“The overwhelming majority of folks who personal a firearm in Switzerland are in such categories: either they are in the army or attached to it, or are shooting enthusiasts and hunters. It is practically unthinkable that an individual would acquire a gun to defend their loved ones, for instance,” Killias says.

“The Swiss know that guns are not produced for folks to attack every other with, but rather to defend our nation,” 61-year-old gun collector from Zurich Markus Thommen told French newspaper Le Figaro.

Higher suicide price by firearms

Even though Switzerland has a low level of mass shootings, it has one particular of the highest suicide prices by firearms in Europe. Its price is 3 occasions superior to the European typical, according to the Swiss tv RTS, and reportedly half of Swiss young males who commit suicide use a firearm — a record for Europe.

Brigitte Crottaz thinks the new legislation could tackle this sad reality: “Data has verified: the a lot more guns we have, the a lot more suicides there are, mostly,” the Socialist MP told Le Figaro.

Below present Swiss legislation, in order to receive a firearm, a citizen have to be more than 18, have an ID card and have no criminal record. Guns are also divided into categories with unique restrictions.

The new laws will oblige shooting enthusiasts to prove they attend a shooting variety often in order to have a gun-possession authorization. As for these who currently personal guns, they will have 3 years to declare ownership to the regional authorities. Semi-automatic weapons with higher-capacity magazines would also be listed as “banned”.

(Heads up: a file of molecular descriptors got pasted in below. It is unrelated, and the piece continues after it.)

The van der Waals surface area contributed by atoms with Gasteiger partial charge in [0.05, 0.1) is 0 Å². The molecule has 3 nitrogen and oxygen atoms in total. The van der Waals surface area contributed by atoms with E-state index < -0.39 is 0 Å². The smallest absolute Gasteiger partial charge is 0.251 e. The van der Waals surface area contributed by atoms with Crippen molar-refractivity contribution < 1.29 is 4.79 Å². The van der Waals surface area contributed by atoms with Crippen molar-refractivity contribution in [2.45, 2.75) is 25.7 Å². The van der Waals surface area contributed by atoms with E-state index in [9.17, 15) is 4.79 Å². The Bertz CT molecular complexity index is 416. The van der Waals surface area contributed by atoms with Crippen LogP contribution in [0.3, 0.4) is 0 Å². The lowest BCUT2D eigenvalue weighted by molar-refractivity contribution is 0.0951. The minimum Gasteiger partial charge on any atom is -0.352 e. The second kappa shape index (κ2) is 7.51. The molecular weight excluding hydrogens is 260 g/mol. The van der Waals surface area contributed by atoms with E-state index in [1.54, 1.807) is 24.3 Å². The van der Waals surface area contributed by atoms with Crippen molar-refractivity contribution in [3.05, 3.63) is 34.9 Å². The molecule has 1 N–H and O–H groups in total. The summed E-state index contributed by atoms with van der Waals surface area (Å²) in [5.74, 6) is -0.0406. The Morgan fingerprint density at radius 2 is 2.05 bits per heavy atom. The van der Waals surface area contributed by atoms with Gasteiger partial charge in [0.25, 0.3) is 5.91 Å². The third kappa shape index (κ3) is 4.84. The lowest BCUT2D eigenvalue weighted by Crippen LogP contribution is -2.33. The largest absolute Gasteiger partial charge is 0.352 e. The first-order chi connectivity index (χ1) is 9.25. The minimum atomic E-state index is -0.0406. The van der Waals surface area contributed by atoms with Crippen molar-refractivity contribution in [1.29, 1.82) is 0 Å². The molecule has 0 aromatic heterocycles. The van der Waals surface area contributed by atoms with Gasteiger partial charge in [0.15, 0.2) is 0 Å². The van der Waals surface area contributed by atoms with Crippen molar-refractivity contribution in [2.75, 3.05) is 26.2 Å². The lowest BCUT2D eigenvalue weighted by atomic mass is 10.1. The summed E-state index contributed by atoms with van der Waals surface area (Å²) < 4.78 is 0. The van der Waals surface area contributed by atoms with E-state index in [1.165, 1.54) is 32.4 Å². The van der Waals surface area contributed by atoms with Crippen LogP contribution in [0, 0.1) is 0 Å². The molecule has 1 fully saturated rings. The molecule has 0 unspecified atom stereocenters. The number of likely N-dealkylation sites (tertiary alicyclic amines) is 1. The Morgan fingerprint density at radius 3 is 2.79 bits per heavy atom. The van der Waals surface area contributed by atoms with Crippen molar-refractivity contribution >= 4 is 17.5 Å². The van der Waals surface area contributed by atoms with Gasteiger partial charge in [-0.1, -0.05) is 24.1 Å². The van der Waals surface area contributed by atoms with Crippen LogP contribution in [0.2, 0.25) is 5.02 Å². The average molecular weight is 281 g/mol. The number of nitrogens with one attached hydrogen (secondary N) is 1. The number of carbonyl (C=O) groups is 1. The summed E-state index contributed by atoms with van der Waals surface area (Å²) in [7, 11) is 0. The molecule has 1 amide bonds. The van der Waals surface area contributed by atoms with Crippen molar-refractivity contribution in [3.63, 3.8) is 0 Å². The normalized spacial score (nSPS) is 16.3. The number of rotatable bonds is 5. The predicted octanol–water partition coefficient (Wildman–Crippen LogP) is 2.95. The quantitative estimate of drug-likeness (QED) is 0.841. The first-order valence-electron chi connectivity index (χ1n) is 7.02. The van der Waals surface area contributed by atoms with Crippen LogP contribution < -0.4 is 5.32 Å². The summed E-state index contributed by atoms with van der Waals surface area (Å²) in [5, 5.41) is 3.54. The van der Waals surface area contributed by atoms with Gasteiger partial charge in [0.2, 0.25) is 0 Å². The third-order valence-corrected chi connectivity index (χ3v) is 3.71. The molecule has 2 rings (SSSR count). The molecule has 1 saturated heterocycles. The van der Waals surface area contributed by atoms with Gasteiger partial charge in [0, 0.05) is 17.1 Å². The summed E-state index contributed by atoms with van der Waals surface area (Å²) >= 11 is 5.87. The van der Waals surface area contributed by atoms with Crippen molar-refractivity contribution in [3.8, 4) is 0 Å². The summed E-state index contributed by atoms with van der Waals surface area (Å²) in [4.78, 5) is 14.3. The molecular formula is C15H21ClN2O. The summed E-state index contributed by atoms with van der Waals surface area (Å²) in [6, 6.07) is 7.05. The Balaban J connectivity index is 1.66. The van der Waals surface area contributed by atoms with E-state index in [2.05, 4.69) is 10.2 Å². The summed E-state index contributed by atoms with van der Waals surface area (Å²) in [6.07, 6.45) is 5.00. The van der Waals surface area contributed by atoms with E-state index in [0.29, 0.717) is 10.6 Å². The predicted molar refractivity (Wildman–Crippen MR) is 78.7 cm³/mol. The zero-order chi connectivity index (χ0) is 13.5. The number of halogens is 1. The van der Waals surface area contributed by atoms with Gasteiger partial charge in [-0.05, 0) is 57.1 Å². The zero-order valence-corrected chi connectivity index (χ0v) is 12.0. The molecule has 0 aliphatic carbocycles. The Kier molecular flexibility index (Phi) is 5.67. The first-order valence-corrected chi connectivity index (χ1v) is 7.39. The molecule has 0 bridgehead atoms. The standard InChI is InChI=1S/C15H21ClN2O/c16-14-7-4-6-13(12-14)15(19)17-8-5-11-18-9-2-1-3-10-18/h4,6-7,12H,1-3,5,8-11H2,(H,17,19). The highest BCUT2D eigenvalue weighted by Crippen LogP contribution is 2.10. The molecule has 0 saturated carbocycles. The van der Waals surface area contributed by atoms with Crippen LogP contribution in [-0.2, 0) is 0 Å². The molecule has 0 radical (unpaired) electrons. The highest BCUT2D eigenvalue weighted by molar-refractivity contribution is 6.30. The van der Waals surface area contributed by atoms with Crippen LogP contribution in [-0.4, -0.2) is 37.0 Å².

REUTERS/Denis Balibouse | National Councilor Brigitte Crottaz talks, ahead of a May possibly 19 referendum on proposals to tighten weapon ownership laws in line with EU methods, in Lausanne, Switzerland May possibly 14, 2019. Image taken May possibly 14, 2019.

‘Completely useless’ legislation, gun-enthusiasts say

Its opponents think about the new laws “completely useless in fighting terrorism”, stated the “No” campaign, which has the backing of the country’s most significant political celebration, the populist correct-wing Swiss People’s Celebration. They also oppose a “EU dictate” which is observed as impinging on Swiss sovereignty.

“This is not a EU diktat,” Philippe Miauton, a Radical-Liberal celebration member and also a member of the Vaud trade chamber, told FRANCE 24. “Switzerland took portion in the negotiations and got almost everything it wanted. Switzerland obtained a quantity of exceptions that I think permit our [gun-culture] tradition to continue… We have to keep in the Schengen Region.”

Lisa Mazzone, vice-president of the Green Celebration, also argued that the new law would grant Swiss authorities a lot more manage, with “improvements in the tracing and the marking of firearms,” she told AFP. “In terms of safety, it is clearly a superior point to have a much better overview of what weapons are in circulation.”

According to the most recent opinion polls, 65% of the Swiss assistance the new legislation, with only 35% opposing to it.